Married to Alzheimer’s: How much would I give to still be a wife and not increasingly a carer?

Steph Booth with her husband, Tony: ‘Family, friends, acquaintances ask after him. As the one in the caring role I am assumed to be all right. I must be if I am coping.’ Photograph: George Skipper

Steph Booth with her husband, Tony: ‘Family, friends, acquaintances ask after him. As the one in the caring role I am assumed to be all right. I must be if I am coping.’ Photograph: George Skipper

 

Tony and I have always had a pretty tempestuous relationship. We are both strong characters and perhaps, it is a peril of being married to an actor. If I had a pound for every time he announced – always in a grand, theatrical manner – he was going to leave me, I would be a wealthy woman.

He never has gone, though. The drama of the moment is the thing he relishes and I point out he would be mad to leave me. But now with the Alzheimer’s, Tony is leaving me and I will not get him back.

We share a home, but increasingly not a life. Everyday companionship like routines last thing at night: cleaning teeth, finding pyjamas kind of conversation. “Where’s the cat?” “Have the dogs had a wee?” “You did lock the back door, didn’t you?” The usual, humdrum stuff of all marriages. Followed then by the more intimate, personal exchanges of togetherness – snuggled up in bed and sharing pillow talk.

How we take these moments for granted. Tired, we just want to turn over and go to sleep; we can always talk tomorrow.


Slipping away
It is only when those moments are slipping away we realise how precious they are. How much they are the glue that binds any partnership together. How much would I give to keep them and still be a wife and not increasingly a carer?

The shared laughter, interests, gossip, bitching, planning, hopes and dreams – all disappearing. So much depends on us being able to remember things that happen during the day. Events, chance encounters we would once have shared.

Hopefully, we are still some way off Tony completely retreating into the hinterland of his mind. Sometimes I wonder if reaching that final stage might not actually be a blessing for him.

He is aware of what is happening and can become very frustrated. These are the hardest times for me.

Trying though it can be to answer the same question repeatedly, it is nothing compared to the fury and misery that swamps him as he vents his frustration. I cannot do right for doing wrong.

I feel hemmed in by his increasingly skewed vision of the world as his ability to make sense of everything is gradually eroding.

During these periods it is hard not to feel he hates me. I hang on to the knowledge this is the disease and not my husband speaking, but it can be almost too tough.

Lack of sleep
My lack of sleep during these episodes is the real killer. His unhappiness makes him tired, so he spends a lot of time asleep in the armchair in front of the fire. This means he does not sleep well at night and wakes me in the early hours to talk or, worse, to rage.

A few months ago I went to see my GP. I wanted him to give me sleeping tablets – not because I was having difficulty sleeping, but I thought they might help me sleep through Tony’s attempts to wake me.

The sleeping tablets idea was a complete non-starter. I was offered anti-depressants instead to help me cope. I failed completely to get across I was not depressed, but simply exhausted.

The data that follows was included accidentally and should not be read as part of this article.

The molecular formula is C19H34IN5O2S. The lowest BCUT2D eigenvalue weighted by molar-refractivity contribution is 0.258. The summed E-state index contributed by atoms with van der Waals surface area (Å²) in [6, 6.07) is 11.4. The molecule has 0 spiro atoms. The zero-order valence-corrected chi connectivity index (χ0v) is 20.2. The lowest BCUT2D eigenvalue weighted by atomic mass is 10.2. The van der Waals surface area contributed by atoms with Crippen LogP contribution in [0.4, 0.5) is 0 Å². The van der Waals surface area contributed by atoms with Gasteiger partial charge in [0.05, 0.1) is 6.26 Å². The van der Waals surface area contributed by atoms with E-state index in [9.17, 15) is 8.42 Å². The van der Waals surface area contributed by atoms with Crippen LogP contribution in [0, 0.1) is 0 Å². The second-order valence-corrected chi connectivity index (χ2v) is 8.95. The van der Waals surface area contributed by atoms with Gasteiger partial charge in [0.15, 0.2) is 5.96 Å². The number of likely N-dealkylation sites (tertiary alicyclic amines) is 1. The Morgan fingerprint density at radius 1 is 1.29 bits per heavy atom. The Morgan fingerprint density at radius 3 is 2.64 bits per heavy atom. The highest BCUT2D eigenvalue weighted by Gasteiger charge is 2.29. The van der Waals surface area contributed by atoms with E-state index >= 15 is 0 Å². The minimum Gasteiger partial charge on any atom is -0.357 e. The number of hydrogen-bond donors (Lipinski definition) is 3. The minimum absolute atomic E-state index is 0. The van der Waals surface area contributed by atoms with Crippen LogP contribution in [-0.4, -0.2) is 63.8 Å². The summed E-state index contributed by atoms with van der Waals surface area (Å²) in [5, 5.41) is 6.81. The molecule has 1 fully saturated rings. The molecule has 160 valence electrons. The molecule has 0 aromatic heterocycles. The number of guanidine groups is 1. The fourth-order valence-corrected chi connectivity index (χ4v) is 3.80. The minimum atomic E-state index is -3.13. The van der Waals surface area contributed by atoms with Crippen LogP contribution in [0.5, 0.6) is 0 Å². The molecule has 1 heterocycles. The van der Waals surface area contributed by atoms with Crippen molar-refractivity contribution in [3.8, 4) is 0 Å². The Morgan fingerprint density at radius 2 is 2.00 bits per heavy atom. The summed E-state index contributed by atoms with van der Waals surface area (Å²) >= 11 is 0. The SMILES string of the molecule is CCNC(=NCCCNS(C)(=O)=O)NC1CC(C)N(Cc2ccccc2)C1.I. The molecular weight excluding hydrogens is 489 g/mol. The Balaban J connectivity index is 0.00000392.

I feel I am gradually becoming invisible. Another symptom of a disintegrating marital role. Where once we were seen as a couple, the focus now, inevitably, is on Tony and the progress of the Alzheimer’s.

Family, friends, acquaintances ask after him. As the one in the caring role I am assumed to be all right. I must be if I am coping.

It seems only those who have gone through a similar experience, or know my situation well, will ask how I am.

I know this is a common problem and there are carers support groups out there.
I have been strongly encouraged to get involved with these groups. I do not know if I am being contrary when I do not want to join them. I do not want to be defined simply as a carer.
Enough of a challenge
For me, living with Alzheimer’s is enough of a challenge. I really do not want to spend precious respite time talking about it. I am still me.

I am increasingly anxious I am losing a sense of who I am. I need my friends and my own life beyond Alzheimer’s.

I notice strange, little things about myself now. I find I am repeating the same thing several times. A habit I have learned to help Tony, but of course not necessary in everyday conversation. A social tick that can, at times, be acutely embarrassing.

Loneliness is one of the hardest things as life becomes increasingly circumscribed. Accepting invitations to meet up with friends and family, or enjoy other social occasions now depend on whether it is a good or bad day for Tony.

F Scott Fitzgerald wrote in The Great Gatsby, “The loneliest moment in someone’s life is when they are watching their whole world fall apart, and all they can do is stare blankly.”

Although, he refers to entirely different circumstances I understand the sentiment. I know that sense of helplessness and sometimes, overwhelming desperation.

But then, there are still occasionally the wonderful highs Tony has always brought to our relationship. Hard though life can be I still want him here with me. I always said he would be a fool without me and I without him.


Steph Booth lives in the north of England with her husband, the actor Tony Booth, who has Alzheimer’s disease. While they lived in Cavan from 2003-2005 Steph wrote a column for The Irish Times. She will be writing occassional pieces about her experience caring for someone with Alzheimer’s.

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